An increasing number of cadaveric kidney transplants are now performed with organs from donors who would have been deemed unsuitable in earlier times. Although good allograft outcomes have been obtained with these marginal donor transplants, it is unclear whether recipients of marginal kidney transplants achieve a reduction in long-term mortality as do recipients of "ideal" kidneys. Patients with end-stage renal disease registered on the cadaveric renal transplant waiting list between January 1, 1992, and June 30, 1997, were studied for mortality risks according to three outcomes: wait-listed on dialysis treatment with no transplant (WLD); transplantation with marginal donor kidney (MDK); and "ideal" or optimal donor kidney transplantation (IDK). Thirty-four percent of wait-list registrants had received a cadaveric kidney transplant by June 30, 1998. Of these, 18% received a marginal kidney that had one or more of the following pretransplant factors: donor age >55 yr, non-heartbeating donor, cold ischemia time >36 h, and donor hypertension or diabetes mellitus of >10 yr duration. Five-year graft and patient survival was 53% and 74% for MDK recipients compared with 67% (P < 0.001) and 80% (P < 0.001) for IDK recipients. Adjusted annual death rate and estimated remaining life time was 6.3%, 4.7%, and 3.3% and 15.3 yr, 20.4 yr, and 28.7 yr for WLD, MDK, and IDK groups, respectively. The average increase in life expectancy for MDK recipients compared with the WLD cohort was 5 yr, although this benefit varied from 3 to 10 yr depending on the recipient's characteristics. It is concluded that transplantation of a marginal kidney is associated with a significant survival benefit when compared with maintenance dialysis.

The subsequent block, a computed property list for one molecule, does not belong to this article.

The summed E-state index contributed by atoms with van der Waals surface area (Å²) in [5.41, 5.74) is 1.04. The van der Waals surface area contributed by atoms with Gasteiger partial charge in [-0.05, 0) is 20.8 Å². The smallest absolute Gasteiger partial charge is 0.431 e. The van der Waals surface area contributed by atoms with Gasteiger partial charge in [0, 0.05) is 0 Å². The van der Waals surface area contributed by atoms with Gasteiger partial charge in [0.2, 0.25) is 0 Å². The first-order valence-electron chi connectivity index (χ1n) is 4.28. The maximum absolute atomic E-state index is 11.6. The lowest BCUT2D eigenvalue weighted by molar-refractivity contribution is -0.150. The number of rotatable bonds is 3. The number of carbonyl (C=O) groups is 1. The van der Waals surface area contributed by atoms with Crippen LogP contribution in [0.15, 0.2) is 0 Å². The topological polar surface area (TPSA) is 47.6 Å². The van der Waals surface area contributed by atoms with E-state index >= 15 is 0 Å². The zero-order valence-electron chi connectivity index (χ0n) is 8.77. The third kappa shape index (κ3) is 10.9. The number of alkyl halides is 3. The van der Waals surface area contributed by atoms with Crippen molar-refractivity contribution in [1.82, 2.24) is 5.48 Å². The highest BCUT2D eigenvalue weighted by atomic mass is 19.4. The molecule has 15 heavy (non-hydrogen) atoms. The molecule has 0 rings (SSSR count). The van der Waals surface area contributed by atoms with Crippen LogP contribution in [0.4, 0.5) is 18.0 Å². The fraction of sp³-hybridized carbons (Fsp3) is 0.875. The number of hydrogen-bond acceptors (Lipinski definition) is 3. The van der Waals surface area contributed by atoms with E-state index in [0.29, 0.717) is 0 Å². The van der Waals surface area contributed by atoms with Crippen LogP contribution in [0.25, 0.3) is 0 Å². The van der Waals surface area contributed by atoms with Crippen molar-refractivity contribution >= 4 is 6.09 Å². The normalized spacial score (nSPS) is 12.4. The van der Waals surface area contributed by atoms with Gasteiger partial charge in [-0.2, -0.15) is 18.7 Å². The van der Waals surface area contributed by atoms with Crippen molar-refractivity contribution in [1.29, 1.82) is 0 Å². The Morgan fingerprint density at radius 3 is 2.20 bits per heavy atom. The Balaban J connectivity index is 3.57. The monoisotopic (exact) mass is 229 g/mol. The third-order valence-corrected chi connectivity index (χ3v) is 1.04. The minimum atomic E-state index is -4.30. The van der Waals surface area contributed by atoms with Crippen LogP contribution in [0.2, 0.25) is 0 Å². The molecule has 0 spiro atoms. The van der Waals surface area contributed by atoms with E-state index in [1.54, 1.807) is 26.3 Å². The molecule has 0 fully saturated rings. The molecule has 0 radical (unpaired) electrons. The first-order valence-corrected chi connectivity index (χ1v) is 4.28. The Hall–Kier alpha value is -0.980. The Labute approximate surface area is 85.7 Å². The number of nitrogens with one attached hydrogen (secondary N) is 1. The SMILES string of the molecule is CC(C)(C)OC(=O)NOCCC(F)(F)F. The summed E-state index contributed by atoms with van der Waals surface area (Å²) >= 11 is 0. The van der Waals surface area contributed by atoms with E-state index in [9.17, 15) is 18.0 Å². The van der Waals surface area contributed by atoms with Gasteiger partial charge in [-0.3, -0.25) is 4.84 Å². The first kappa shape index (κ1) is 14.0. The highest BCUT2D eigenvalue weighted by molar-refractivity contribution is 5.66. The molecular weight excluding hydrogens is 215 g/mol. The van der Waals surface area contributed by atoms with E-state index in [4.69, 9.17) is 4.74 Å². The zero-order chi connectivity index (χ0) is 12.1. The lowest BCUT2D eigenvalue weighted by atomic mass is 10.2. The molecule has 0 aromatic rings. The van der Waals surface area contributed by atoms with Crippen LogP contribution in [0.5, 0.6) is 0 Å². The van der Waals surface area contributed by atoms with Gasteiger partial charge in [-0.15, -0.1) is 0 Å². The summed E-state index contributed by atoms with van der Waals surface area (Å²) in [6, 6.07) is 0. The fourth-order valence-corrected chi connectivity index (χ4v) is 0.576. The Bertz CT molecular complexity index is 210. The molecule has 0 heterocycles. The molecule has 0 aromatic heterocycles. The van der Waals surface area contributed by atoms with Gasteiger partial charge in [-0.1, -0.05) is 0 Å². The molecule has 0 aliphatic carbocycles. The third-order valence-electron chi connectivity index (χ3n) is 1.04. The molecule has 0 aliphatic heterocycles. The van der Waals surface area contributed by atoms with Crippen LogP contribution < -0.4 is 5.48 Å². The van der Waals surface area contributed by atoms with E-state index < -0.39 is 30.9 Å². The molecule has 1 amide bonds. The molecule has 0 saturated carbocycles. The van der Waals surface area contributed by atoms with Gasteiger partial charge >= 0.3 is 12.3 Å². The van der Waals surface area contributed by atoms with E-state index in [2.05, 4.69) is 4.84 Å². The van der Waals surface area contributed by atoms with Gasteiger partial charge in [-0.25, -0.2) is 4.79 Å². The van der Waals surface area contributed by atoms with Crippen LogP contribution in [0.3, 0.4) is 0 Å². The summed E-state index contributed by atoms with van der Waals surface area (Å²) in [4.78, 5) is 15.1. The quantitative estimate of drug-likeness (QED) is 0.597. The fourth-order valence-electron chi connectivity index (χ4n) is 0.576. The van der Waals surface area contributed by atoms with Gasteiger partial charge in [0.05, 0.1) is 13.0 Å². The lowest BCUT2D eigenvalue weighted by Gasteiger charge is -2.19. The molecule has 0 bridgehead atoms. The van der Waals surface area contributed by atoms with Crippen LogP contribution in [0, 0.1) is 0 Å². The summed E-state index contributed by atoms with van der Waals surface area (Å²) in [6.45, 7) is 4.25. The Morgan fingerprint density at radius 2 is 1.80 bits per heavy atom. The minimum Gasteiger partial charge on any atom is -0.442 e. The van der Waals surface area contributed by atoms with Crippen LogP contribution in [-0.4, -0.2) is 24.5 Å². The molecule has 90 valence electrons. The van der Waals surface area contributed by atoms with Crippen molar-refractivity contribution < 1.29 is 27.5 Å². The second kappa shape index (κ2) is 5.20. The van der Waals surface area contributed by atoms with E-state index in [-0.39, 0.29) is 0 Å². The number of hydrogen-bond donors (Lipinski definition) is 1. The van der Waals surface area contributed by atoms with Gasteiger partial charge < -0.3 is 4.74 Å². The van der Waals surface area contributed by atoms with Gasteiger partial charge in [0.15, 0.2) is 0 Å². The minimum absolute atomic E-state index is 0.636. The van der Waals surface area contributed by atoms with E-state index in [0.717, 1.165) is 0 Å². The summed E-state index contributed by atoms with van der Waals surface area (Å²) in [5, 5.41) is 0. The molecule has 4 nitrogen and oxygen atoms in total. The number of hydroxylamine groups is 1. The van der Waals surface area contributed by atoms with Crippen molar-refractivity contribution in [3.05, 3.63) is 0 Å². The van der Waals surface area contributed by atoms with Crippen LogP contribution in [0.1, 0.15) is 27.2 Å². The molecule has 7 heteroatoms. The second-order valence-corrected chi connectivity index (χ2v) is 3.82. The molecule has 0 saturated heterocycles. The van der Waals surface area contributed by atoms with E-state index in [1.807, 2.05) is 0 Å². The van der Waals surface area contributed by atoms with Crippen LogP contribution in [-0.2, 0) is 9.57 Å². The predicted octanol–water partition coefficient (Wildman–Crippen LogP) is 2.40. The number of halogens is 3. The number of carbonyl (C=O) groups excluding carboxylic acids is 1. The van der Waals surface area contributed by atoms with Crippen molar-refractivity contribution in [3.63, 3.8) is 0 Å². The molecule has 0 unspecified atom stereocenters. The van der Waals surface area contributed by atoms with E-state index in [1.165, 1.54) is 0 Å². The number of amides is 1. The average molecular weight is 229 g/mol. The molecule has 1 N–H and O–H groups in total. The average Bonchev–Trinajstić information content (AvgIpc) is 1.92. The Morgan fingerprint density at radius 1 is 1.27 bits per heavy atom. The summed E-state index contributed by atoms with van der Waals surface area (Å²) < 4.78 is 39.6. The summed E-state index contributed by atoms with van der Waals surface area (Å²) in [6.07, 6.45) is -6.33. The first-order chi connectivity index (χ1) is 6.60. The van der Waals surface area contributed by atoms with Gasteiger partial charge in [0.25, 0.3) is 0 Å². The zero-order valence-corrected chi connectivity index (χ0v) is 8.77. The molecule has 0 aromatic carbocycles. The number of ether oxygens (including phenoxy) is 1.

|Original language||English (US)|
|Number of pages||9|
|Journal||Journal of the American Society of Nephrology|
|State||Published - 2001|
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